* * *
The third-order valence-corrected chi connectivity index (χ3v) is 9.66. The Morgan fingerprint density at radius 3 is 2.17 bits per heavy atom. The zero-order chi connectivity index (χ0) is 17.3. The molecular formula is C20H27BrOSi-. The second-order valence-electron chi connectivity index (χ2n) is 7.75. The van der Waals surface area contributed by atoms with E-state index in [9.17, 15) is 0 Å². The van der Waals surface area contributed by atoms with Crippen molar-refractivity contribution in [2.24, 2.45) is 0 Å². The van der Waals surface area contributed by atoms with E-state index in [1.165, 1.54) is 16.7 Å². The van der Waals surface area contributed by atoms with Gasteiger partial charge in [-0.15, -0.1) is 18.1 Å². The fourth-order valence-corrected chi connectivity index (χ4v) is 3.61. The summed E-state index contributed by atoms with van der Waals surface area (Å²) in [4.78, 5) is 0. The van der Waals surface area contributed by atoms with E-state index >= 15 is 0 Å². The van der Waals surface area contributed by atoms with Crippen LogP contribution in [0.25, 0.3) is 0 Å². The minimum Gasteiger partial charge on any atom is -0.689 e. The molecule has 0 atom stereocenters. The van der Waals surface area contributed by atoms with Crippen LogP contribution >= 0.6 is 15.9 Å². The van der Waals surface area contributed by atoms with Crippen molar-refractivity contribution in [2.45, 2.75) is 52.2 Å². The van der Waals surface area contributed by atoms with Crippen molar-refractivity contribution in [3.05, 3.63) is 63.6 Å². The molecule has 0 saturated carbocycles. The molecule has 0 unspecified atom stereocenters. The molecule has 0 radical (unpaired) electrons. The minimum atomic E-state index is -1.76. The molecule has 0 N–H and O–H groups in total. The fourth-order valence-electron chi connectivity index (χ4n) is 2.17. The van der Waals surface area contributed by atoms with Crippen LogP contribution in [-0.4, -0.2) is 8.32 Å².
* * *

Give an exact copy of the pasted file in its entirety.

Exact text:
The third-order valence-corrected chi connectivity index (χ3v) is 9.66. The Morgan fingerprint density at radius 3 is 2.17 bits per heavy atom. The zero-order chi connectivity index (χ0) is 17.3. The molecular formula is C20H27BrOSi-. The second-order valence-electron chi connectivity index (χ2n) is 7.75. The van der Waals surface area contributed by atoms with E-state index in [9.17, 15) is 0 Å². The van der Waals surface area contributed by atoms with Crippen molar-refractivity contribution in [2.24, 2.45) is 0 Å². The van der Waals surface area contributed by atoms with E-state index in [1.165, 1.54) is 16.7 Å². The van der Waals surface area contributed by atoms with Gasteiger partial charge in [-0.15, -0.1) is 18.1 Å². The fourth-order valence-corrected chi connectivity index (χ4v) is 3.61. The summed E-state index contributed by atoms with van der Waals surface area (Å²) in [4.78, 5) is 0. The van der Waals surface area contributed by atoms with E-state index >= 15 is 0 Å². The van der Waals surface area contributed by atoms with Crippen LogP contribution in [0.25, 0.3) is 0 Å². The minimum Gasteiger partial charge on any atom is -0.689 e. The molecule has 0 atom stereocenters. The van der Waals surface area contributed by atoms with Crippen LogP contribution >= 0.6 is 15.9 Å². The van der Waals surface area contributed by atoms with Crippen molar-refractivity contribution in [2.45, 2.75) is 52.2 Å². The van der Waals surface area contributed by atoms with Crippen molar-refractivity contribution in [3.05, 3.63) is 63.6 Å². The molecule has 0 saturated carbocycles. The molecule has 0 unspecified atom stereocenters. The molecule has 0 radical (unpaired) electrons. The minimum atomic E-state index is -1.76. The molecule has 0 N–H and O–H groups in total. The fourth-order valence-electron chi connectivity index (χ4n) is 2.17. The van der Waals surface area contributed by atoms with Crippen LogP contribution in [-0.4, -0.2) is 8.32 Å².